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US utility groups seek White House action on electrical steel


Core component of electric motors, transformers

Biden urged to hold summit on topic

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  • Tom Tiernan
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  • Valarie Jackson
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Concerned that a key material for power grid equipment and electric vehicle chargers is in short supply, electric utilities, home builders and an automotive trade group are urging the White House to hold a summit to address the limited availability of electrical steel.

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In a May 22 letter to President Biden and several members of his administration, a collection of trade groups notes that electrical steel is a core component of electric motors, transformers, EV chargers, and other grid equipment due to properties that reduce power loss.

Limited supplies of domestically manufactured electrical steel have created a challenge for utilities and others seeking widespread adoption of EVs and are a contributing factor to an insufficient inventory of distribution grid transformers, the groups said.

Besides the three major electric utility groups—Edison Electric Institute, American Public Power Association, and National Rural Electric Cooperative Association—the letter was signed by the National Association of Home Builders, National Electrical Manufacturers Association, Leading Builders of America, GridWise Alliance, International Brotherhood of Electrical Workers, and the Alliance for Automotive Innovation.

"Shortages of domestic electrical steel are contributing to significant and persistent supply chain challenges across our industries," the groups said.

They urged Biden and leaders of the Energy Department, Commerce Department, Labor Department, Treasury, and others to "make it clear that electrical steel is critical to the national and economic security of the United States and to prioritize actions that will create a sustainable supply."

As an initial step, they urged the Biden administration to hold an "electrical steel summit" to bring groups together to discuss challenges and possible solutions.

"The summit would bring together users and manufacturers of electrical steel such as electric utilities, electrical manufacturers, automobile manufacturers, steel manufacturers, labor unions, home builders, and others to help solve the current supply chain crisis that threatens both the national security and economic outlook for the United States and to deliver on this administration's goals for electrification and decarbonization," according to the letter.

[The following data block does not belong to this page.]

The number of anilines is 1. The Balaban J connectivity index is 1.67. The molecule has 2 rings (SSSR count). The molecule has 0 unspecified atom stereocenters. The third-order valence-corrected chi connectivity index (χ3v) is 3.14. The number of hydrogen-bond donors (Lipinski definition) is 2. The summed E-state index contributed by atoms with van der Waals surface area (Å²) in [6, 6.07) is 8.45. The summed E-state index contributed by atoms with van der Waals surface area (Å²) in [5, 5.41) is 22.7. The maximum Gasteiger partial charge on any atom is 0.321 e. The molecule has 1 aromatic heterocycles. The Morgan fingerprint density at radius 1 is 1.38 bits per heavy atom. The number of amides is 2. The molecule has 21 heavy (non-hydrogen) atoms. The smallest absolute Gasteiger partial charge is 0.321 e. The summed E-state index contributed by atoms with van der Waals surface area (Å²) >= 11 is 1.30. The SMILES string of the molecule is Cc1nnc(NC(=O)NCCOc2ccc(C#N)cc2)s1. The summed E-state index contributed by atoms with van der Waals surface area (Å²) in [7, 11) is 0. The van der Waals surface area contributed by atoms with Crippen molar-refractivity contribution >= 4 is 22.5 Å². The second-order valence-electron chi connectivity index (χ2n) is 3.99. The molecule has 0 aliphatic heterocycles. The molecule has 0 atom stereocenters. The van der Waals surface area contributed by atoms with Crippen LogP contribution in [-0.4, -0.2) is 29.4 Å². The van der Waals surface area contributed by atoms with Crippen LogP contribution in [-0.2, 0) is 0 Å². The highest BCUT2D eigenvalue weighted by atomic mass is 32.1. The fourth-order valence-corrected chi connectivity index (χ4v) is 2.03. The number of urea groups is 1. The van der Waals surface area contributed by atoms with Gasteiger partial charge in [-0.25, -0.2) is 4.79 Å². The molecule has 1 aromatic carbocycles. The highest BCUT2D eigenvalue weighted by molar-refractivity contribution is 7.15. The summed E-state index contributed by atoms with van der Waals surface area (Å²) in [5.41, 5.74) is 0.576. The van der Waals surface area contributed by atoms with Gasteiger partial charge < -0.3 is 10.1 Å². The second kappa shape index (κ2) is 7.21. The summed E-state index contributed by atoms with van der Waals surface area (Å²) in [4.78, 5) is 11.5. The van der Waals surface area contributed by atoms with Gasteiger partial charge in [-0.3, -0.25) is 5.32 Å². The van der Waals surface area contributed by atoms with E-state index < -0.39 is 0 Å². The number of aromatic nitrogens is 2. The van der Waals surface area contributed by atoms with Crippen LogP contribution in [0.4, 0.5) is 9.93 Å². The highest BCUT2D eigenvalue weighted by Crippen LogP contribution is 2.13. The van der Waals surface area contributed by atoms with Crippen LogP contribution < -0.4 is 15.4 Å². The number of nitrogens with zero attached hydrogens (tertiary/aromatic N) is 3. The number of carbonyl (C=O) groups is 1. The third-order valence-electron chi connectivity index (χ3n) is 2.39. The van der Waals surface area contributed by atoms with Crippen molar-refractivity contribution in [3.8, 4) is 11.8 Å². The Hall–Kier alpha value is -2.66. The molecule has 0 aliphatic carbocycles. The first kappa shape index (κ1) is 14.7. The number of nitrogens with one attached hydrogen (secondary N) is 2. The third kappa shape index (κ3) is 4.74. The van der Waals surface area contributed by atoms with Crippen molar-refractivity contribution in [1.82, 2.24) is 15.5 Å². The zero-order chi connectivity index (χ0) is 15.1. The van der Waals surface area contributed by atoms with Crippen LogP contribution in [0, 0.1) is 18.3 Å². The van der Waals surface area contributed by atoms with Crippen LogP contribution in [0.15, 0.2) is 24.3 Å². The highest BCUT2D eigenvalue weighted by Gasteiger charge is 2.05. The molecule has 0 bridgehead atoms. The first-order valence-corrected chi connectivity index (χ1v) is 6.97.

The utility groups have complained about limited inventories of transformers and used the letter to drive home concerns about a proposed rule from DOE on transformer efficiency standards. In comments filed with DOE in March, APPA said the proposed efficiency standards would likely exacerbate a transformer supply shortfall "that has already reached crisis levels."

Critical equipment

In the May 22 letter, the groups said plans to expand domestic steel capacity and manufacturing of critical equipment such as transformers "are now in flux as DOE contemplates new efficiency standards that would upend the market and manufacturing process."

They urged the Biden administration "to demonstrate leadership by prioritizing the critical importance of electrical steel and growing domestic manufacturing jobs by working with Congress to put requisite financial resources toward shoring up domestic supply."

The federal government can guarantee the purchase of electrical steel supplies up to a defined amount, as needed for critical electrical industries to meet electrification goals and to incentivize increased manufacturing capacity of the two primary types of electrical steel, they said.

Those two types are grain-oriented electrical steel and non-grain-oriented electrical steel and they both are used in a broad range of electrical equipment, the groups said. They noted that the US is dependent on a single manufacturer of GOES, which hinders their ability to source supplies domestically and meet domestic content thresholds.

Although not named in the letter, Cleveland Cliffs Inc. is the dominant domestic manufacturer of electrical steel.

"While two domestic manufacturers have committed recently to increase GOES production, even with this expanded output, domestic supply levels will still fall far short to meet electrification goals" and satisfy the demand created by the Inflation Reduction Act and the Infrastructure Investment and Jobs Act, according to the letter.